The Crimson Cap

 

The Crimson Cap

By Ken Schept

 

The autumn light tarnished the silver—a scalpel, forceps and a filigreed clamp—arranged like a place setting on the white Shabbos tablecloth, which was padded with towels and draped over a card table. A square bottle of kosher wine, still sealed, and an open black leather satchel with instruments and gauze, rested nearby. Outside the window, two pigeons strutted nervously on the ledge.
 
Nat cradled his son against his white shirt, tie tucked safely inside. In swaddling and a cap that revealed only his reddish face with tiny flat features, the infant seemed cocooned and peaceful, unaware of his father swaying from side-to-side to calm himself, or the hushed crowd of pensive men. Nat had given the day no real thought. To him, religion was a muddle of illustrated Bible stories. Barbara’s mother had made the arrangements.
 
When Barbara delivered, he’d been in the waiting room smoking and glancing at year-old magazines filled with photos of VE Day. He saw his son hours later, through the blinds of the nursery window. The week since then had been a blur of driving to the hospital every evening, finally bringing Barbara and the baby home, then waking every few hours during the night until it was time to get up for a weary breakfast with Barbara’s sister, Millie, who was there when he left for work and when he returned.
 
Today, Nat realized, was the baby’s first trip to the outside world. He raised his son close to his face and breathed in the sweet and powdery scent of a newborn. Nat felt at one with his son and wanted to flee. At that moment, the moyel reached across the table, his palms raised as if in supplication. Because of his grizzled beard and well-worn long coat, he looked patriarchal and pious to Nat. With this reassurance, he delivered his son into the hands of the moyel, where boy looked like a small parcel resting on a scale.
 
The moyel lowered the baby slowly to the table and began uncoiling the bunting. Bent over, he worked with well-practiced motions and speed. Nat wanted him to take his time. Barbara’s mother or her sister Millie might have insisted, but the women had left the room, and the men were transfixed. Nat winced at the sight of his naked son on his back in the center of the table, pale and plump, eyes shut tight, ears covered with tiny fists.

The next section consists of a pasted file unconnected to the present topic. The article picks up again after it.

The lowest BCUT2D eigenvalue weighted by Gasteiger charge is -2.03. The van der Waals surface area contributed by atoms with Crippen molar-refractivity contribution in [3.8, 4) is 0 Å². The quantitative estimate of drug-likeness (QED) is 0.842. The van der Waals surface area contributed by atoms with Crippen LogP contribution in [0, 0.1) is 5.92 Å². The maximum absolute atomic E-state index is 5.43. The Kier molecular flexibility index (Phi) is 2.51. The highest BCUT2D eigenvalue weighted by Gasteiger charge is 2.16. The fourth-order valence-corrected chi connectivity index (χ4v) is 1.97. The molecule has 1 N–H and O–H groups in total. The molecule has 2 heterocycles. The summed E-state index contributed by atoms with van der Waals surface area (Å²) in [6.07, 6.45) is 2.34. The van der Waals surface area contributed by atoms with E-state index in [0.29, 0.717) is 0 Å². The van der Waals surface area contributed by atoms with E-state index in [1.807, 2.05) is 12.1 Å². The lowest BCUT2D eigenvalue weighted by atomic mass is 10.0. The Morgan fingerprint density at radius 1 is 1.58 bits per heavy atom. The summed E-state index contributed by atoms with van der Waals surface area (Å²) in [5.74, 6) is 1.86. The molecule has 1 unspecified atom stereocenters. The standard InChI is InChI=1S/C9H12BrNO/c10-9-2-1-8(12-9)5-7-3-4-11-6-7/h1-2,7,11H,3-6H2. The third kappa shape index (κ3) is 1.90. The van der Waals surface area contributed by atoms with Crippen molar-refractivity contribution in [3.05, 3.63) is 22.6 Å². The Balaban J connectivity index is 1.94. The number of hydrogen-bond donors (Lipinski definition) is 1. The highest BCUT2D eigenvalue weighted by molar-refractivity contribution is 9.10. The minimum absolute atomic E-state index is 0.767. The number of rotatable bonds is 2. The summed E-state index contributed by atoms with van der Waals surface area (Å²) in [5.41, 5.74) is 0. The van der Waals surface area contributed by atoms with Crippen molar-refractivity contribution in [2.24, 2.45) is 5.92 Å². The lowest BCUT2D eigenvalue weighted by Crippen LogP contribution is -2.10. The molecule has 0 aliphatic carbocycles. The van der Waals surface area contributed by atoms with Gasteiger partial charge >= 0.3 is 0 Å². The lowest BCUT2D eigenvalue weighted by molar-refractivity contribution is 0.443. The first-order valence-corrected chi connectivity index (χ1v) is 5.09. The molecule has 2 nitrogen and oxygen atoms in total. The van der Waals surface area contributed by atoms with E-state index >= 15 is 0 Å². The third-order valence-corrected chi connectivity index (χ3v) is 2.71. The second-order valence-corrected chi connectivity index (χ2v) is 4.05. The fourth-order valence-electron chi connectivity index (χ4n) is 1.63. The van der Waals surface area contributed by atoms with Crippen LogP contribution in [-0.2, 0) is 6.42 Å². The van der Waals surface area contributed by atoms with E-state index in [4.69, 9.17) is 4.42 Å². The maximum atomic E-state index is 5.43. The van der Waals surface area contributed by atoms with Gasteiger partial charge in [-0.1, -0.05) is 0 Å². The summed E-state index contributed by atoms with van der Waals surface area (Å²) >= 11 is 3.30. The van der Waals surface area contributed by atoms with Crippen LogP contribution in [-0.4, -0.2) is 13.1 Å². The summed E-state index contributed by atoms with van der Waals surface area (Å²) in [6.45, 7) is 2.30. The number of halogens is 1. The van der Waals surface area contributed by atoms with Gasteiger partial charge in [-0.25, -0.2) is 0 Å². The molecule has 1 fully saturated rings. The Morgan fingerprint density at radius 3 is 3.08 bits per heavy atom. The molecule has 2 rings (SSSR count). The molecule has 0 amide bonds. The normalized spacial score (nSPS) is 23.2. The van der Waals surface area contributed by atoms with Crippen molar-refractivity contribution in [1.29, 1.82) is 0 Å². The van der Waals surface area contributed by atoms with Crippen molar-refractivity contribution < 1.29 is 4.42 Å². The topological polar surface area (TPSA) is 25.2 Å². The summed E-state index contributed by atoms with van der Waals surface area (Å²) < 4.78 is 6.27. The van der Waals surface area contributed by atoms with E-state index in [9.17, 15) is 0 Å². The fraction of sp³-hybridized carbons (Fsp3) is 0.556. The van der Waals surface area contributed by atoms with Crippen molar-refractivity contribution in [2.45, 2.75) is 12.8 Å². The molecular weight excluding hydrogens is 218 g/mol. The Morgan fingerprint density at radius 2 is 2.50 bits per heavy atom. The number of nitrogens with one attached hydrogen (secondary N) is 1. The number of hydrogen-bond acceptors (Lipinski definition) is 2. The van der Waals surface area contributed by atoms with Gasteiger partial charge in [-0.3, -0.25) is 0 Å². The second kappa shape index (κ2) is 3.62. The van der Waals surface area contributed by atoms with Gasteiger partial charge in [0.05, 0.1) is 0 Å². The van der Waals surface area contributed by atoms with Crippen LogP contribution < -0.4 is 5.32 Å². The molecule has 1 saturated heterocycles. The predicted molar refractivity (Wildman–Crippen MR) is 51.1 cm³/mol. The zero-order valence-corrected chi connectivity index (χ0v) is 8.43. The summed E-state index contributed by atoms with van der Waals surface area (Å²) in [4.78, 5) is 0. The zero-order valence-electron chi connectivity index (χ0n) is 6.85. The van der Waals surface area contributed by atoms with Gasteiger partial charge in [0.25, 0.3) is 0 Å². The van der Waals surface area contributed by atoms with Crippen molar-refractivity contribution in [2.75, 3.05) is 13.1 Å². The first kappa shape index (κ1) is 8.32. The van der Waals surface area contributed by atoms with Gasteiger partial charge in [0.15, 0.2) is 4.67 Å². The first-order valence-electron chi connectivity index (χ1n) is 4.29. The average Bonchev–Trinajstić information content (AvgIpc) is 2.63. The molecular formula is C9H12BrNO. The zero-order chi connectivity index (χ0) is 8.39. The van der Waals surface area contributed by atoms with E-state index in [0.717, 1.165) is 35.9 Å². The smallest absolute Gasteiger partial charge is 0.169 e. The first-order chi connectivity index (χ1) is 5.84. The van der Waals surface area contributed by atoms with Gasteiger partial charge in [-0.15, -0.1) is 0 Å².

The moyel pressed the baby’s penis in his meaty fingers and pulled loose skin upward until it formed a pointy cap. He reached for a flat instrument shaped like a hand with narrow slot separating two wide fingers. When the moyel slid the stretched skin into the slot the baby’s eyes opened. In an instant, the moyel swiped the scalpel and sliced off the cap of skin, which adhered to the clamp like a tiny suction cup. The baby shrieked. Blood oozed from the cut. The moyel pinched the top of the penis, and in a sweeping motion he reached into the black leather satchel for gauze. He released the penis just long enough to pour drops of wine onto two strips of gauze. He squeezed one strip around the wound, the other he crumpled and touched to the baby’s lips. The baby closed his mouth around the gauze and sucked. Then he wailed, loudly and continuously.
 
“He’s not feeling pain. He’s just stunned,” said the moyel.
 
Nat felt dizzy, and feared he was about to faint at the sight of his son splayed naked and hurting. Gripping the edge of the table to steady himself, he lowered his head and closed his eyes, as if in prayer. The infant howled in long bursts that seem to draw all the air from his lungs. With each roar, he sounded more inconsolable and angry. When Nat opened his eyes the moyel was dripping wine onto the tight sponge of gauze that he touched to the infant’s lips. He left the purple pacifier resting on his mouth while he removed the bloody gauze from the boy’s penis. When the moyel wound fresh gauze and wrapped the boy in swaddling, the piercing cries subsided to a resigned whimper. The moyel closed his eyes and recited Hebrew prayers, and the men shouted their relief in a reverberating chorus of “Amen.”
 
“So, what’s the name of this little mensch?” the moyel asked.
 
Nat drew a paper from his pants pocket and unfolded it before handing it to the moyel, who mumbled more prayers and read the name that Barbara’s mother had written in Hebrew and English. Then he returned the boy to Nat, who raised his son’s head next to his own and whispered, “It gets better, Mark. I promise.”